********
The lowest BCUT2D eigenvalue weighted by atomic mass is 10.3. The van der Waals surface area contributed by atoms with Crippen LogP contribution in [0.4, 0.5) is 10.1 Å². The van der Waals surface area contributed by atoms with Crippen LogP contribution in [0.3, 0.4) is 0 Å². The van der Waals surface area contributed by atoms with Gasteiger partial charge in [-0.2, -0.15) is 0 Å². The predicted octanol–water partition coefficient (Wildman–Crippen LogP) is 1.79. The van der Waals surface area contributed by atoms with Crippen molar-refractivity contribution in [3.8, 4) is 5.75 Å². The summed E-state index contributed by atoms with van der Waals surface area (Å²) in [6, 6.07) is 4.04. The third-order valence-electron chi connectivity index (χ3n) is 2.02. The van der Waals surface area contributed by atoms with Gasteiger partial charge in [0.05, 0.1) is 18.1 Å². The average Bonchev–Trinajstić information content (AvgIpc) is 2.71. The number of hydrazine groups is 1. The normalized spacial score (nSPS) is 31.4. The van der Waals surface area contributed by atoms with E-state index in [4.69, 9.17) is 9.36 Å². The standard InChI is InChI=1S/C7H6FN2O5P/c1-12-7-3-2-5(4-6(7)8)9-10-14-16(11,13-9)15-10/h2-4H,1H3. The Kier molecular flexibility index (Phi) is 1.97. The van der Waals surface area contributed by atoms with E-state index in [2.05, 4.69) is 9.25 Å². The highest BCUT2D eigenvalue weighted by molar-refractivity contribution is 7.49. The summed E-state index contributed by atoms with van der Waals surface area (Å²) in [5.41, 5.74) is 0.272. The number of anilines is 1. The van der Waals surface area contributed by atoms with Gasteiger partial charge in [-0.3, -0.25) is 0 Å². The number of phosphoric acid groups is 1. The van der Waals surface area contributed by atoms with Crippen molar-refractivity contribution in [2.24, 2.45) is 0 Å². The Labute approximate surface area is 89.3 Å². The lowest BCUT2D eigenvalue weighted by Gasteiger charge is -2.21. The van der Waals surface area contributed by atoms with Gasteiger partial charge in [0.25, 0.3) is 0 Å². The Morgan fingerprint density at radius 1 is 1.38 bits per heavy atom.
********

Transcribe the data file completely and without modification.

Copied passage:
The lowest BCUT2D eigenvalue weighted by atomic mass is 10.3. The van der Waals surface area contributed by atoms with Crippen LogP contribution in [0.4, 0.5) is 10.1 Å². The van der Waals surface area contributed by atoms with Crippen LogP contribution in [0.3, 0.4) is 0 Å². The van der Waals surface area contributed by atoms with Gasteiger partial charge in [-0.2, -0.15) is 0 Å². The predicted octanol–water partition coefficient (Wildman–Crippen LogP) is 1.79. The van der Waals surface area contributed by atoms with Crippen molar-refractivity contribution in [3.8, 4) is 5.75 Å². The summed E-state index contributed by atoms with van der Waals surface area (Å²) in [6, 6.07) is 4.04. The third-order valence-electron chi connectivity index (χ3n) is 2.02. The van der Waals surface area contributed by atoms with Gasteiger partial charge in [0.05, 0.1) is 18.1 Å². The average Bonchev–Trinajstić information content (AvgIpc) is 2.71. The number of hydrazine groups is 1. The normalized spacial score (nSPS) is 31.4. The van der Waals surface area contributed by atoms with E-state index in [4.69, 9.17) is 9.36 Å². The standard InChI is InChI=1S/C7H6FN2O5P/c1-12-7-3-2-5(4-6(7)8)9-10-14-16(11,13-9)15-10/h2-4H,1H3. The Kier molecular flexibility index (Phi) is 1.97. The van der Waals surface area contributed by atoms with E-state index in [2.05, 4.69) is 9.25 Å². The highest BCUT2D eigenvalue weighted by molar-refractivity contribution is 7.49. The summed E-state index contributed by atoms with van der Waals surface area (Å²) in [5.41, 5.74) is 0.272. The number of anilines is 1. The van der Waals surface area contributed by atoms with Gasteiger partial charge in [-0.3, -0.25) is 0 Å². The number of phosphoric acid groups is 1. The van der Waals surface area contributed by atoms with Crippen molar-refractivity contribution in [2.24, 2.45) is 0 Å². The Labute approximate surface area is 89.3 Å². The lowest BCUT2D eigenvalue weighted by Gasteiger charge is -2.21. The van der Waals surface area contributed by atoms with Gasteiger partial charge in [0.25, 0.3) is 0 Å². The Morgan fingerprint density at radius 1 is 1.38 bits per heavy atom.